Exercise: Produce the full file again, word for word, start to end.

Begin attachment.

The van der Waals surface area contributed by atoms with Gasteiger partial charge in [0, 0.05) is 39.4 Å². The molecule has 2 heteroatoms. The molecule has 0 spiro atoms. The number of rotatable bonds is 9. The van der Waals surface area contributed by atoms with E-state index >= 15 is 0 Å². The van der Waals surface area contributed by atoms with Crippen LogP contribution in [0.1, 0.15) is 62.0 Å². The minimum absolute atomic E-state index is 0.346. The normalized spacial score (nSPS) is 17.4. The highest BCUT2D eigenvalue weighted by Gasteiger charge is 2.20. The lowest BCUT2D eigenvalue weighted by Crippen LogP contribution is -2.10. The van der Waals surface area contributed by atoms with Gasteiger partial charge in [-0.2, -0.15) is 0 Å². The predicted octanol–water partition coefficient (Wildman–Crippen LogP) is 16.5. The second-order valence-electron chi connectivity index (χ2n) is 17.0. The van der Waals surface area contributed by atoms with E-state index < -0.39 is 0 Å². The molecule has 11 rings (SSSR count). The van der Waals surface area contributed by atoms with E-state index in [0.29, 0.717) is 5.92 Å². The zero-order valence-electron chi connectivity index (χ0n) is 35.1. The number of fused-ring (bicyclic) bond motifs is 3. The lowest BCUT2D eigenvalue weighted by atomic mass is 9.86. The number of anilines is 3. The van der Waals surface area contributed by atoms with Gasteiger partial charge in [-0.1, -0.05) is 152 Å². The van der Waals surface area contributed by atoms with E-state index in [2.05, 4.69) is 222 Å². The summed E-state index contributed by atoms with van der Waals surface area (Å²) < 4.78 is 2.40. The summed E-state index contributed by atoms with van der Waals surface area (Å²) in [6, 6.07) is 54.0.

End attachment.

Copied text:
The van der Waals surface area contributed by atoms with Gasteiger partial charge in [0, 0.05) is 39.4 Å². The molecule has 2 heteroatoms. The molecule has 0 spiro atoms. The number of rotatable bonds is 9. The van der Waals surface area contributed by atoms with E-state index >= 15 is 0 Å². The van der Waals surface area contributed by atoms with Crippen LogP contribution in [0.1, 0.15) is 62.0 Å². The minimum absolute atomic E-state index is 0.346. The normalized spacial score (nSPS) is 17.4. The highest BCUT2D eigenvalue weighted by Gasteiger charge is 2.20. The lowest BCUT2D eigenvalue weighted by Crippen LogP contribution is -2.10. The van der Waals surface area contributed by atoms with Gasteiger partial charge in [-0.2, -0.15) is 0 Å². The predicted octanol–water partition coefficient (Wildman–Crippen LogP) is 16.5. The second-order valence-electron chi connectivity index (χ2n) is 17.0. The van der Waals surface area contributed by atoms with E-state index < -0.39 is 0 Å². The molecule has 11 rings (SSSR count). The van der Waals surface area contributed by atoms with E-state index in [0.29, 0.717) is 5.92 Å². The zero-order valence-electron chi connectivity index (χ0n) is 35.1. The number of fused-ring (bicyclic) bond motifs is 3. The lowest BCUT2D eigenvalue weighted by atomic mass is 9.86. The number of anilines is 3. The van der Waals surface area contributed by atoms with Gasteiger partial charge in [-0.1, -0.05) is 152 Å². The van der Waals surface area contributed by atoms with E-state index in [2.05, 4.69) is 222 Å². The summed E-state index contributed by atoms with van der Waals surface area (Å²) < 4.78 is 2.40. The summed E-state index contributed by atoms with van der Waals surface area (Å²) in [6, 6.07) is 54.0.